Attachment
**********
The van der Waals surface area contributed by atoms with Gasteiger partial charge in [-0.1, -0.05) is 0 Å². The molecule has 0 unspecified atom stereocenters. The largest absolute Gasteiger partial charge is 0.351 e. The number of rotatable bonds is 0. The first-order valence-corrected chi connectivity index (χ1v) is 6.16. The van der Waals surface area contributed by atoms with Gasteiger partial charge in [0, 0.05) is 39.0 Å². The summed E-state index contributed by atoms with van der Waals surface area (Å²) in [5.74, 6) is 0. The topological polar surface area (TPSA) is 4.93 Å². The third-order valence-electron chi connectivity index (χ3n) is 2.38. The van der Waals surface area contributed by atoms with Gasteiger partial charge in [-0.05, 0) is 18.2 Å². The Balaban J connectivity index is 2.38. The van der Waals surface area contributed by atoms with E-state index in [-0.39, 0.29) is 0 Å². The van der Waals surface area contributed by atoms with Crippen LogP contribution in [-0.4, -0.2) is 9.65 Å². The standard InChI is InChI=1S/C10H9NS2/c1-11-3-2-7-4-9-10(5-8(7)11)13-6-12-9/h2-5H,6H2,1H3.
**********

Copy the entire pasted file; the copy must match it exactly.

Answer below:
The van der Waals surface area contributed by atoms with Gasteiger partial charge in [-0.1, -0.05) is 0 Å². The molecule has 0 unspecified atom stereocenters. The largest absolute Gasteiger partial charge is 0.351 e. The number of rotatable bonds is 0. The first-order valence-corrected chi connectivity index (χ1v) is 6.16. The van der Waals surface area contributed by atoms with Gasteiger partial charge in [0, 0.05) is 39.0 Å². The summed E-state index contributed by atoms with van der Waals surface area (Å²) in [5.74, 6) is 0. The topological polar surface area (TPSA) is 4.93 Å². The third-order valence-electron chi connectivity index (χ3n) is 2.38. The van der Waals surface area contributed by atoms with Gasteiger partial charge in [-0.05, 0) is 18.2 Å². The Balaban J connectivity index is 2.38. The van der Waals surface area contributed by atoms with E-state index in [-0.39, 0.29) is 0 Å². The van der Waals surface area contributed by atoms with Crippen LogP contribution in [-0.4, -0.2) is 9.65 Å². The standard InChI is InChI=1S/C10H9NS2/c1-11-3-2-7-4-9-10(5-8(7)11)13-6-12-9/h2-5H,6H2,1H3.